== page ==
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The Swamp of Regression Testing

Have you ever read a call for automation of acceptance testing? Did you find the idea really compelling but then came to the conclusion that it was too steep a mountain for your team to climb, that you weren’t in a position to be able to make it happen? Maybe you gave it a half-hearted try that you were forced to abandon when the team was pressured to deliver “business value”? Then chances are, like me, you heard but didn’t really listen.
You must automate your acceptance testing!

Why? Because otherwise you’re bound to get bogged down by the swamp of regression testing.

Regression Testing in Incremental Development

Suppose we’re building a system using a traditional method; We design it, build it and then test it – in that order. For the sake of simplicity assume that the effort of acceptance testing the system is illustrated by the box below.

Box depicting a specified system

The amount of acceptance testing using a traditional approach

Now, suppose we’re creating the same system using an agile approach; Instead of building it all in one chunk we develop the system incrementally, for instance in three iterations.

The system is divided into parts (in this example three parts: A, B and C).

An agile approach. The system is developed in increments.

New functionality is added with each iteration

Potential Releasability

Now, since we’re “agile”, acceptance testing the new functionality after each iteration is not enough. To ensure “potential releasability” for our system increments, we also need to check all previously added functionality so that we didn’t accidentally break anything we’ve already built. Test people call this regression testing.

Can you spot the problem? Incremental development requires more testing. A lot more testing. For our three iteration big  example, twice as much testing.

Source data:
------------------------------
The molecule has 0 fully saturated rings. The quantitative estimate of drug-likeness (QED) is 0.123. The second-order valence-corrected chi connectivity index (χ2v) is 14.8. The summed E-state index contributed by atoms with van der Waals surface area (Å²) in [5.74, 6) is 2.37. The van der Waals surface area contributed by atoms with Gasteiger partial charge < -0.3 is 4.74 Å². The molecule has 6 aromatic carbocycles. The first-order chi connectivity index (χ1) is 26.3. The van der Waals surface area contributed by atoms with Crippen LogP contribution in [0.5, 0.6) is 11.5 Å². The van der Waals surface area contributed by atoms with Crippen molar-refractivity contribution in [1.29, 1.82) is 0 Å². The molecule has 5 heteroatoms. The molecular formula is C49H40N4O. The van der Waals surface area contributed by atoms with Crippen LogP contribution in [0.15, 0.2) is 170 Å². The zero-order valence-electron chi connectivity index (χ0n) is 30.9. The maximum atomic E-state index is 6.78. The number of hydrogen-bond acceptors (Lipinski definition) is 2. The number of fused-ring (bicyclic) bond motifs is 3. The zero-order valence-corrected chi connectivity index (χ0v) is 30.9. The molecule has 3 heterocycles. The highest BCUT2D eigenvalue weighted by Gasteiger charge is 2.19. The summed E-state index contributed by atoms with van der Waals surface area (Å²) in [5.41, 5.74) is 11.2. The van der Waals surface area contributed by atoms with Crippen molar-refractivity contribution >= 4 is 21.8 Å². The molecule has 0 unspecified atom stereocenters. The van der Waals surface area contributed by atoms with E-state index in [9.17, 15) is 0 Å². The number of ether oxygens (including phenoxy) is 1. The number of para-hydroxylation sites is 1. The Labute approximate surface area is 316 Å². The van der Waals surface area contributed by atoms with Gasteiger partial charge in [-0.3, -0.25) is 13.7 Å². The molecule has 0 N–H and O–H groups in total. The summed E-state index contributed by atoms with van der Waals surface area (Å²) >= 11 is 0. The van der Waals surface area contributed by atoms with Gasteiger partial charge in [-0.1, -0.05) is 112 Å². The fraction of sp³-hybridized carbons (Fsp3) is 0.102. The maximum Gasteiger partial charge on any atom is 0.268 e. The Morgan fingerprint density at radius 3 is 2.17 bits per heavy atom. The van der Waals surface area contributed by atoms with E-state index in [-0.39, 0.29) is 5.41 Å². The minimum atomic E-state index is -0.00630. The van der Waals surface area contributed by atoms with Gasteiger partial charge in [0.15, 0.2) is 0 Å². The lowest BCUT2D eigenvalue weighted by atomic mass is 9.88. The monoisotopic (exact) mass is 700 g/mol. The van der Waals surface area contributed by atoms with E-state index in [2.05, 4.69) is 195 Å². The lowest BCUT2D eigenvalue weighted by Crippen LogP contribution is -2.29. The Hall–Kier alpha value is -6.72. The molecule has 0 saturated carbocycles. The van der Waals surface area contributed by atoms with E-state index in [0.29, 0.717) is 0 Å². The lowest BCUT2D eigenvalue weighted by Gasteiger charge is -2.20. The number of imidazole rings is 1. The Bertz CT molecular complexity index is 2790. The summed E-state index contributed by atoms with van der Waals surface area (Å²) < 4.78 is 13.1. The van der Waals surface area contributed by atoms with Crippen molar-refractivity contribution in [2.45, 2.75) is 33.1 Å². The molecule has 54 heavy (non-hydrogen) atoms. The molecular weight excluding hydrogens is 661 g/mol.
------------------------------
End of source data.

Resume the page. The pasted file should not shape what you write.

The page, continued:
The theoretical amount of acceptance testing using an agile approach and three iterations, is twice as much as in Waterfall

Unfortunately, it’s even worse than that. The amount of acceptance testing increases exponentially with the number of increments. Five iterations requires three times the amount of testing, nine requires five times, and so on.

The amount of acceptance testing increase rapidly with the number of increments.

This is the reason many agile teams lose velocity as they go, either by yielding to an increasing burden of test (if they do what they should) or by spending an increasing amount of time fixing bugs that cost more to fix since they’re discovered late. (Which is the symptom of an inadequately tested system.)

A Negative Force

Of course, this heavily simplified model of acceptance testing is full of flaws. For example:

  • The nature of acceptance testing in a Waterfall method is very different from the acceptance testing in agile. (One might say though that the Waterfall hides behind a false assumption (that all will go well) which looks good in plans but becomes ugly in reality).
  • One can’t compare initial acceptance testing of newly implemented features, with regression testing of the same features. The former is real testing, while the second is more like checking. (By the way, read this interesting discussion on the difference of testing and checking: Which end of the horse.)

Still, I think it’s safe to say that there is a force working against us, a force that gets greater with time. The burden of regression testing challenges any team doing incremental development.

So, should we drop the whole agile thing and run for the nearest waterfall? Of course not! We still want to build the right system. And finding that out last is not an option.

The system we want is never the system we thought we wanted.

OK, but can’t we just skip the regression testing? In practice, this is what many teams do. But it’s not a good idea. Because around The Swamp of Regression Testing lies The Forest of Poor Quality. We don’t want to go there. It’s an unpleasant and unpredictable place to be.